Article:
Last weekend when I was in Dublin I went to this old authentic Irish pub that had live music playing at it. The band was great and of course I wanted to continue to follow them after seeing their performance. I went up to them after they finished and asked if I would be able to find them on facebook and if they were on itunes. They were slightly offended, and then preceded to give me their philosophy on music (and in large part, life) and their feelings of social media dominating the industry that is their passion.
They said that since music isn't their occupation (they all must have other jobs, but didn't specify as to what) there is no need to "push the buttons of social networking." According to them, since they create their music for the sole purpose of enjoyment and to spread the beauty of their talent to others who truly care, they find social networking systems and the use of itunes unnecessary. They're only interested in sharing their music and talent with people who are sincere in their curiosity of it. Being that I really was interested in getting to further listen to them I asked if I could buy a CD. I purchased a CD for 10 Euros and they were delighted.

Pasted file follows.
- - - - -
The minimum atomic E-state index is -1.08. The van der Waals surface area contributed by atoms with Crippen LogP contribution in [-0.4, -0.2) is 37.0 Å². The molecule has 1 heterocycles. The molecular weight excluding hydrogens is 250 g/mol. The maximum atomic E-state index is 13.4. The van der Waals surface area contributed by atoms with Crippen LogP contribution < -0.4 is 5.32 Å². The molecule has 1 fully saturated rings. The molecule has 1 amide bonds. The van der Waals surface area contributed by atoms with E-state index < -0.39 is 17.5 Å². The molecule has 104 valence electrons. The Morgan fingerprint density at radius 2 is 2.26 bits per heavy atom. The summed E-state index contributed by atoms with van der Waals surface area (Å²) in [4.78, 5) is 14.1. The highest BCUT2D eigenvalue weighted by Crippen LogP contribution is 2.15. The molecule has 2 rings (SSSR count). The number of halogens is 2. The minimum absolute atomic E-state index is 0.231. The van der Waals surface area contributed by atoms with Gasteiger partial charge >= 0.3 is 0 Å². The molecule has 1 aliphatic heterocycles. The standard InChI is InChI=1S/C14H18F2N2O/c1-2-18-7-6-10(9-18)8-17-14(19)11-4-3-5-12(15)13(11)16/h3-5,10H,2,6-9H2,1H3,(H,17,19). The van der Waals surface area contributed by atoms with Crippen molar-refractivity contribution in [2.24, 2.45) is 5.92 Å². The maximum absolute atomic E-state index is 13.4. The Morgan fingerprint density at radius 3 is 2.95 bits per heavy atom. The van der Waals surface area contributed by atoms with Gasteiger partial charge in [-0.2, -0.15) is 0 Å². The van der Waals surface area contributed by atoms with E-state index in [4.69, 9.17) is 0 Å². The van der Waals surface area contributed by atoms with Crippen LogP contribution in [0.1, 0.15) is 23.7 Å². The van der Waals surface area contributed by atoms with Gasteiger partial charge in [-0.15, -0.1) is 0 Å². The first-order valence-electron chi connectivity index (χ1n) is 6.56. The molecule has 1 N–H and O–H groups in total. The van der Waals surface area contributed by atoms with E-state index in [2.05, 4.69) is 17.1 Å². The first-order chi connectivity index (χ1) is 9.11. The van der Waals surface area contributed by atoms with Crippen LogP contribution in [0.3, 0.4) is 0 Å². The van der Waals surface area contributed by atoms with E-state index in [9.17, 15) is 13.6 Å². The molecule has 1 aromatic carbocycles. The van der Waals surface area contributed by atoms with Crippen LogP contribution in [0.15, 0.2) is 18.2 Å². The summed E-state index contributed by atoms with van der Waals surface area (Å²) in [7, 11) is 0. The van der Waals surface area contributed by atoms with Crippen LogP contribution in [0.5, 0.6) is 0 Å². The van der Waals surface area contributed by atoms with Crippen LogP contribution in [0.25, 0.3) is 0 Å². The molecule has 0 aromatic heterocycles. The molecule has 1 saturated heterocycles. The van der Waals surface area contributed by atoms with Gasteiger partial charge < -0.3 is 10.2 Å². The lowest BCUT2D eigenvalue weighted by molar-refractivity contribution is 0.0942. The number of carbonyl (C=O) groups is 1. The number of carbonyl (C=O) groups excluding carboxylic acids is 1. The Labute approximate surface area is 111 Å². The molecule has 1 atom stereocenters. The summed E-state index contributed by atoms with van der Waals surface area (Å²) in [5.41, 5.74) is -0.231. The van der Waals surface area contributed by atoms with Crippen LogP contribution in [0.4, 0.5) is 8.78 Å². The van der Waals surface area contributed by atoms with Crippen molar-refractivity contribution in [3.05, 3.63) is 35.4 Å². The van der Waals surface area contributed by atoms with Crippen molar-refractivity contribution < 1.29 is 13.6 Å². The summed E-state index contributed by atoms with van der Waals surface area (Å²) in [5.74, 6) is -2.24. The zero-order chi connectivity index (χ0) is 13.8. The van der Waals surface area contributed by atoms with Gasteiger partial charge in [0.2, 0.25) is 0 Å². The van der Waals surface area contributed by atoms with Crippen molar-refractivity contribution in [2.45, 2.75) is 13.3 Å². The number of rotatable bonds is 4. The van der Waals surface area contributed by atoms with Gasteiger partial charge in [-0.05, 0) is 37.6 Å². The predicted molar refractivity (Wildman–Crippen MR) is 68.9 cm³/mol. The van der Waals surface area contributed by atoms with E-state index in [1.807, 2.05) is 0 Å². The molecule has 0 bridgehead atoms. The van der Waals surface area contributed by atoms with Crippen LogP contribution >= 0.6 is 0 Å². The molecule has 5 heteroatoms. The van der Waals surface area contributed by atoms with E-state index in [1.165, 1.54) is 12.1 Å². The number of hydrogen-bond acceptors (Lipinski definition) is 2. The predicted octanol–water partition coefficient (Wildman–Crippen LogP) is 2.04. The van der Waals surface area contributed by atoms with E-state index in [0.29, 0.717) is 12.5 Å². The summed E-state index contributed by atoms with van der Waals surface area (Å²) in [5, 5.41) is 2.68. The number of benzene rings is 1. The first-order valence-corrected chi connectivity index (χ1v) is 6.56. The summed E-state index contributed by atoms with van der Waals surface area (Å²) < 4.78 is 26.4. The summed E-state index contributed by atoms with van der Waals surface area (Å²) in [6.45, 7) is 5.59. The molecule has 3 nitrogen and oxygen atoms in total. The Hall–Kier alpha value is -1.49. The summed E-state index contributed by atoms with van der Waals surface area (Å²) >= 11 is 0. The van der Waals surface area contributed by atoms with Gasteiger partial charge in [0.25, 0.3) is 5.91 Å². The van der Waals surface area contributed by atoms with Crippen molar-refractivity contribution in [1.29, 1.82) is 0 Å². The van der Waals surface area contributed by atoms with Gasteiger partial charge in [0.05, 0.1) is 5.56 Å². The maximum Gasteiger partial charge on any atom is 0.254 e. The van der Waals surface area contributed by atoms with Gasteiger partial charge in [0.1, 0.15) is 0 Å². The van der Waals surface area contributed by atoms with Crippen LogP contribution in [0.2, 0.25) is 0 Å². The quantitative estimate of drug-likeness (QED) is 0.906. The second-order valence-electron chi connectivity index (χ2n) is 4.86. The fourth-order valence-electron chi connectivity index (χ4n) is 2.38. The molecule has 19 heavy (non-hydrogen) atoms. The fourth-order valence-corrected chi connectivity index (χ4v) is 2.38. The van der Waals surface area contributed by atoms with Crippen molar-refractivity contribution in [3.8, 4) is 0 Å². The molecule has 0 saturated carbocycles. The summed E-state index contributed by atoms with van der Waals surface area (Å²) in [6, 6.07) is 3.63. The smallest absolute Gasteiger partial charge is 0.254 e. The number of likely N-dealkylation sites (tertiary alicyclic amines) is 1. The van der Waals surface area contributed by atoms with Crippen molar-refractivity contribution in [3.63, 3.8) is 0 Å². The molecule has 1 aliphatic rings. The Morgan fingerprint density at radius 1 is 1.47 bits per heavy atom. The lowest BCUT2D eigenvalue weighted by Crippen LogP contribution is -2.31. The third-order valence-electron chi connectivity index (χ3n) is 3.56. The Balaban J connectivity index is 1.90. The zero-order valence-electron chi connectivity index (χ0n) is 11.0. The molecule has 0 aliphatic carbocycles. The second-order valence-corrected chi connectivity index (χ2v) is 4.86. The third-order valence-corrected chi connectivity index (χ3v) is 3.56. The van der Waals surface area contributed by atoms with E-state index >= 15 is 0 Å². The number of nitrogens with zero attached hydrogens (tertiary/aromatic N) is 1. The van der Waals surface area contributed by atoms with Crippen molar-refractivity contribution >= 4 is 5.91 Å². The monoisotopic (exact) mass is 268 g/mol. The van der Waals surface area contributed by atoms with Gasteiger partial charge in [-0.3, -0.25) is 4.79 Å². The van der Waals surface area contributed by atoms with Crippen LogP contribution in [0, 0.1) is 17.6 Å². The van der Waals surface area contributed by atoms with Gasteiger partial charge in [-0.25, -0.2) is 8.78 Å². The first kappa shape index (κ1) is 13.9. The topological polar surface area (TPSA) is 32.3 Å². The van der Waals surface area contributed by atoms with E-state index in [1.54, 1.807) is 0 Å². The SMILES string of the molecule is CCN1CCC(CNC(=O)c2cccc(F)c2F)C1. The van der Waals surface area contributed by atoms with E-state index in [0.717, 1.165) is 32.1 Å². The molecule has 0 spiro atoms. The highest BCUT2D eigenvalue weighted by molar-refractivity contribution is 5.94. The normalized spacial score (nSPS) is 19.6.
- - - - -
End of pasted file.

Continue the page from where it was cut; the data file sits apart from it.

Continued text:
I must say, this was without a doubt the first CD I have purchased in a couple years- but it was an experience I enjoyed and got quite nostalgic about. I remember when I was younger how excited I would be to go to the CD store to pick out some music with my mom. This time I was even more excited about the CD because I developed a relationship and had conversation with those that were on the CD, which is why I suppose they prefer this type of interaction as opposed to the itunes music store.
Is the distribution of CD's dying or already dead? Does the industry allow for experiences such as mine to happen anymore, or do groups have to actively engage in facebook and itunes to share their talent?